3.6. CNA-I Startup Criticality Comparisons

A limited amount of commissioning data was available from the CNA-I startup activities. Because of the similarities between the reactors, these data were considered relevant and useful for the purposes of validation. Criticality was compared at two different cold states. Boron or a combination of boron and control rods was used to achieve criticality. Results for the cold cases are detailed in Tables 11 and 12.

Table 11: CNA-I cold criticality—boron.
Table 12: CNA-I cold criticality—control rods.

There is good agreement for the boron and control rods configuration. Because of the complexity of the control rods, and the difficulty in Modeling, the case was directly calculation and found by interpolation from two similar cases. The smaller difference in the PARCS case results from the partially rodded cross section branches.

4. Boron Lance Geometry

The boron injection system in CNA-II consists of four lances as shown in Figure 9. Each of these lances contains one jet coming out of the end of the lance (head jet) and fifty smaller jets coming from the side of the lance (side jet) [14]. The head jet, which carries roughly 55 percent of the total volume flow through the lance, is of particular interest in this work because of its significant size.

Figure 9: Boron lance location in core.
Figure 10: Boron jet lance.
4.1. Boron Jet Equations

Modeling the boron jets includes both theory and numerical data taken from reports by Siemens [15, 16], respectively. The resulting equations, as given by Drzewiecki et al. [17], are shown as follows.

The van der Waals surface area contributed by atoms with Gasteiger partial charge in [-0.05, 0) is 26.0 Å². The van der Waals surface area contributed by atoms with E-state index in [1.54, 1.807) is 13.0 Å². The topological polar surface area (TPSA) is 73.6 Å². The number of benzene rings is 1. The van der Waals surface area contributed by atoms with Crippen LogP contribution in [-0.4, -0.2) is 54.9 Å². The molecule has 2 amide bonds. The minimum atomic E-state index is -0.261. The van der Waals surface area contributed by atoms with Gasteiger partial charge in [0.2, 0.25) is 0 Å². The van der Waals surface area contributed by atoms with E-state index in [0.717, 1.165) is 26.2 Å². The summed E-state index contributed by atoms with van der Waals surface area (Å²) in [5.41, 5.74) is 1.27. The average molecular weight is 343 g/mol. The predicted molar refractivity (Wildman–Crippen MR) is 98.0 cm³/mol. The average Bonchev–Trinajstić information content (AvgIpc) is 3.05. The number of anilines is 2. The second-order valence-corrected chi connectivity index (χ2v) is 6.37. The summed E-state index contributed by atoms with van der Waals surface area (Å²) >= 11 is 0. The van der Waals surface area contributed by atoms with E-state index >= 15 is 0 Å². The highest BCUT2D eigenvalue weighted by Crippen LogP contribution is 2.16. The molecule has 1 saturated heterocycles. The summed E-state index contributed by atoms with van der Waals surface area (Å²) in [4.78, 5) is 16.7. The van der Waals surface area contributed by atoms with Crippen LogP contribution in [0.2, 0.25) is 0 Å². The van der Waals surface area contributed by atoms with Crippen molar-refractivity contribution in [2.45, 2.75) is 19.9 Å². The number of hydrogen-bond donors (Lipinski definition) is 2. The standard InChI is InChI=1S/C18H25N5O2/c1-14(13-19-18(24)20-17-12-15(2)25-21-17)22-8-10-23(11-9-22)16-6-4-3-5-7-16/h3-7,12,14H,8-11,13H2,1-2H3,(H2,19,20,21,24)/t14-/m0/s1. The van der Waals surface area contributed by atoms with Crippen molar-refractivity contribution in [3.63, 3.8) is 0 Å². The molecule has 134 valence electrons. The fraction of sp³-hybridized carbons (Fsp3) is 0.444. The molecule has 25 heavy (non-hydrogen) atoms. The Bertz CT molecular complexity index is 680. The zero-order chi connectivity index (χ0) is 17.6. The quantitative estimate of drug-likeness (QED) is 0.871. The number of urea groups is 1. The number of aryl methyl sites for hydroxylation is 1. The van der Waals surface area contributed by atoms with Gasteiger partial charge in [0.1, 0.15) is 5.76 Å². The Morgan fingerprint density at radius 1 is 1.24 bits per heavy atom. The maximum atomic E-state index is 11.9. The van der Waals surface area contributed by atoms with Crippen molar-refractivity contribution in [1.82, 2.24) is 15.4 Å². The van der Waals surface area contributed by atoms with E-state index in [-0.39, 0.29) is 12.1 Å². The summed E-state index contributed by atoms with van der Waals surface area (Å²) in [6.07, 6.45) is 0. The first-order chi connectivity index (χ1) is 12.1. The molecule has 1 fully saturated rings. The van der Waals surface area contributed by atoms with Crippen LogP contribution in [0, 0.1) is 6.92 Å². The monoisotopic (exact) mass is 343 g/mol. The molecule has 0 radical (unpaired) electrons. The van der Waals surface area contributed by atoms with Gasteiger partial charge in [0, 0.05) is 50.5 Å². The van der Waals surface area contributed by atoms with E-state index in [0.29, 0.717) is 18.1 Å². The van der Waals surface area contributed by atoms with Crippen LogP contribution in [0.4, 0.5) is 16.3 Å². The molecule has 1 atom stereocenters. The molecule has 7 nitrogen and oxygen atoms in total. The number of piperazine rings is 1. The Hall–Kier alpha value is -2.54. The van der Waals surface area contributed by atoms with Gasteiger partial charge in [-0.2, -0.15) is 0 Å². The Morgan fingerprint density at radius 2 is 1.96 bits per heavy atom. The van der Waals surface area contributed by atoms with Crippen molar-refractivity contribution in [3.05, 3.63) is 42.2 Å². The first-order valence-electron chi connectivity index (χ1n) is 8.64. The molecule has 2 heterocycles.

Boron Jet Equations are as follows:

These equations give the spatial and temporal poison distribution of a jet. Some of the variables are fixed by the geometry and other design constraints. This leaves , , and as unknowns. Conservation of mass provides an extra equation which constrains as shown in [17]. The remaining equations for and were determined using CFD.

Mass Conservation Constraint is as follows:

The CFD work by Drzewiecki [18] focuses on the size and shape of the head jet. The CFD solution is computed using a two-dimensional axisymmetric domain using the porous media model in FLUENT [19]. From the CFD result the variable is extracted from the centerline profile and is extracted from the radial profile at several points. It should be noted that is found to be almost constant at different axial positions. Since the CFD work focuses only on the head jet, the side jets values are assumed to be the same as found in literature [16].

4.2. Constants in Boron Injection Equation